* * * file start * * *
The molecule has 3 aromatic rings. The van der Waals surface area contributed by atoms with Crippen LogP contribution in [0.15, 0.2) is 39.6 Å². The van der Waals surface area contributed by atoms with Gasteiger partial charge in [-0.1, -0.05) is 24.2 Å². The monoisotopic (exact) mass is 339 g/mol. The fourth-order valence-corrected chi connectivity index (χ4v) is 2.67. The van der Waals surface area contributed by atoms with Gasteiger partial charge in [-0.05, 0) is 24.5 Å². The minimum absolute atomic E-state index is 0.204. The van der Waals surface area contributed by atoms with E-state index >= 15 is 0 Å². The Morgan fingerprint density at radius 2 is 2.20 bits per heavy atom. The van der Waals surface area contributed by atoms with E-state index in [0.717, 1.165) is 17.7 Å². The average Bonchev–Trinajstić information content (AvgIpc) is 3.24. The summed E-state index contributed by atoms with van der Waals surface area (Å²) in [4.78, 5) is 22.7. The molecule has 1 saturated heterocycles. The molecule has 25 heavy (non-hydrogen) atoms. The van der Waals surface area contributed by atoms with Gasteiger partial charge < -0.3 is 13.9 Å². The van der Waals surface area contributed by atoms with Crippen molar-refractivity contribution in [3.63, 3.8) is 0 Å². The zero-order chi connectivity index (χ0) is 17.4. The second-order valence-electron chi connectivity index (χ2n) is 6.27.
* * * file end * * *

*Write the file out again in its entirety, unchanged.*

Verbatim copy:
The molecule has 3 aromatic rings. The van der Waals surface area contributed by atoms with Crippen LogP contribution in [0.15, 0.2) is 39.6 Å². The van der Waals surface area contributed by atoms with Gasteiger partial charge in [-0.1, -0.05) is 24.2 Å². The monoisotopic (exact) mass is 339 g/mol. The fourth-order valence-corrected chi connectivity index (χ4v) is 2.67. The van der Waals surface area contributed by atoms with Gasteiger partial charge in [-0.05, 0) is 24.5 Å². The minimum absolute atomic E-state index is 0.204. The van der Waals surface area contributed by atoms with E-state index >= 15 is 0 Å². The Morgan fingerprint density at radius 2 is 2.20 bits per heavy atom. The van der Waals surface area contributed by atoms with E-state index in [0.717, 1.165) is 17.7 Å². The average Bonchev–Trinajstić information content (AvgIpc) is 3.24. The summed E-state index contributed by atoms with van der Waals surface area (Å²) in [4.78, 5) is 22.7. The molecule has 1 saturated heterocycles. The molecule has 25 heavy (non-hydrogen) atoms. The van der Waals surface area contributed by atoms with Gasteiger partial charge < -0.3 is 13.9 Å². The van der Waals surface area contributed by atoms with Crippen molar-refractivity contribution in [3.63, 3.8) is 0 Å². The zero-order chi connectivity index (χ0) is 17.4. The second-order valence-electron chi connectivity index (χ2n) is 6.27.